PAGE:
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An Open Letter to North Dakota Governor Doug Burgum

by Bill Mitzel

Dear Gov. Burgum:

As sportsmen and sportswomen who reside in North Dakota and who share a deep passion for our state’s beauty, it’s rich history, it’s contributions to our nation’s needs and it’s outdoor heritage of managing public trust resources, we welcome you to the Office of Governor of our great state.

By way of introduction, we collectively enjoy our outdoor lifestyle and proudly support the philosophies of one of our greatest historical residents, Theodore Roosevelt, who was one of the fathers of the conservation movement and who developed the now widely accepted definition of conservation as the “wise use of the earth and its resources for the lasting good of its people”.

Working closely with our state and federal agencies, to restore and manage our fish, wildlife and cultural resources and to wisely use and conserve these public trust interests provides a unique “user-pays, public-benefits” system. Sportsmen and sportswomen are the primary funders of fish and wildlife in North Dakota, providing virtually 100 percent for the funding for our ND Game & Fish agency. No general fund revenues are received by NDGF.


Because we are passionate about our interests and because we put our money behind our convictions, we want you to know that we have a long history of being puzzled, disappointed and frustrated with our previous governor, Jack Dalrymple and his staff in all matters related to the impacts on our public trust wildlife, fisheries and cultural resources in Western North Dakota due to the Bakken Oil Field Development. We have always supported research and thoughtful discussion to address both impacts and recovery goals due to prudent development of the Bakken Formation, but your predecessor and his staff made it clear that the folks who pay for proper and sustainable management of wildlife and habitat were not welcome at the table when major decisions were being made.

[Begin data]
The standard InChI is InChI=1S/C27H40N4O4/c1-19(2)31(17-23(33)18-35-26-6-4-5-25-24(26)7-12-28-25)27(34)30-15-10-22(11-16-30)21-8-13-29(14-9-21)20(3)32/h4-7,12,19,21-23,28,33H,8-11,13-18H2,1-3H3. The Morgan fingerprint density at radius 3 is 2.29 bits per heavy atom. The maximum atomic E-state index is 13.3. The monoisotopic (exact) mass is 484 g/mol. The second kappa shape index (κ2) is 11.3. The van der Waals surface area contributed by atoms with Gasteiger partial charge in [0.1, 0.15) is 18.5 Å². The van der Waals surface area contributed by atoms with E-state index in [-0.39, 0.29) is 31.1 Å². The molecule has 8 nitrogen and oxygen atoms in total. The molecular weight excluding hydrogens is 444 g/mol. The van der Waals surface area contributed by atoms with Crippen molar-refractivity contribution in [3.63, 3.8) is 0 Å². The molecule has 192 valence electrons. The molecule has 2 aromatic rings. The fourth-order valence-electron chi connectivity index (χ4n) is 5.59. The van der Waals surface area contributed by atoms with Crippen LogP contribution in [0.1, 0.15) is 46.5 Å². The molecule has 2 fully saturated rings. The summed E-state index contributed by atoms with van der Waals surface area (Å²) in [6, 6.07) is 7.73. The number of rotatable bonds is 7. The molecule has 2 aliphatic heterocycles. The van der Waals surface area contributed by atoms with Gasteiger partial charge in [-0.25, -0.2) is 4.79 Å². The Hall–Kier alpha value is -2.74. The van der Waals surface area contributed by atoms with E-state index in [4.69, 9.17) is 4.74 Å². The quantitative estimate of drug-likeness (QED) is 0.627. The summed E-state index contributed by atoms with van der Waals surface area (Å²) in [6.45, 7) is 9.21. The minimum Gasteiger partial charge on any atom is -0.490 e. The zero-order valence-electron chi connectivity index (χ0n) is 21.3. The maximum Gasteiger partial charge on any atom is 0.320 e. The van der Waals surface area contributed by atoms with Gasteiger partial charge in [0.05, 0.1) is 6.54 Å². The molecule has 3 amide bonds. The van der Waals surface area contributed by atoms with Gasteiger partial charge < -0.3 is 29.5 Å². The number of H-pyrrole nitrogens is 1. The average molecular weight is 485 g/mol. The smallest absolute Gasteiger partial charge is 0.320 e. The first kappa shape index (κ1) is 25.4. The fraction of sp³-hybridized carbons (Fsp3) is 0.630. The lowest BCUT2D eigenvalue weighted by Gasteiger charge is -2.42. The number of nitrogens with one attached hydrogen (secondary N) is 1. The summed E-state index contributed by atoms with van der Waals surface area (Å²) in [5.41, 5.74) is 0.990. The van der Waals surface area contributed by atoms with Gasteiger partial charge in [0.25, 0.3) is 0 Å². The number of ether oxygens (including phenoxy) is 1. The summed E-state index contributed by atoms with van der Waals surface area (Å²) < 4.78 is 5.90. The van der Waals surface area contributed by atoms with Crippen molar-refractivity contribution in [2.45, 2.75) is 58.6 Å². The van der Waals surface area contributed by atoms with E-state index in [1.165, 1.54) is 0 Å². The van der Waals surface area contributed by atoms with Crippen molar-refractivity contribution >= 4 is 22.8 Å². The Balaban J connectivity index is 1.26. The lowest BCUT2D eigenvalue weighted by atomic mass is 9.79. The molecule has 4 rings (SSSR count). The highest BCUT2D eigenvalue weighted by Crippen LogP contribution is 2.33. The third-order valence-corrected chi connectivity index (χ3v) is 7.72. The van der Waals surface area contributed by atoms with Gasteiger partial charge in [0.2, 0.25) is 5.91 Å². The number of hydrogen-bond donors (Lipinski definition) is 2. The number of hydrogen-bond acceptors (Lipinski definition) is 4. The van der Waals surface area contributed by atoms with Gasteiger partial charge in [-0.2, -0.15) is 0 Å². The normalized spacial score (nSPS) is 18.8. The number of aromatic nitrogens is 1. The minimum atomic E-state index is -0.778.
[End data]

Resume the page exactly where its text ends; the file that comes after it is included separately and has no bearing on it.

To that end, we extend a new and welcome hand to you and your staff and hope for better working relations. Basically, we feel that you are one of “us” -- a rancher, a hunter, a person who values our outdoor heritage. You can very much help “clear the air”, increase government transparency and increase our overall trust by giving us answers to the following questions, so we can get an accurate picture of where the sporting public, land management agencies and the energy industry is positioned on recovering public trust resources, and what is in store for the future.

We thank you in advance for your help on this, and offer our collective support in working cooperatively.  Your responses will be published in Dakota Country magazine. The editors of this magazine are open for an interview with you on all matters concerning sportsmen and sportswomen during your tenure.



Sportsmen and sportswomen have lost substantial wildlife trust resources as a result of the Bakken oil field development with apparently no plan for recovery and/or mitigation for these losses. What is your view on minimizing the long-range impacts on our natural resources in western ND from oil and gas development in the Bakken oil patch? How can outdoor users have their views considered in a public process to minimize impacts and begin recovery planning in order to be compatible with ND land values?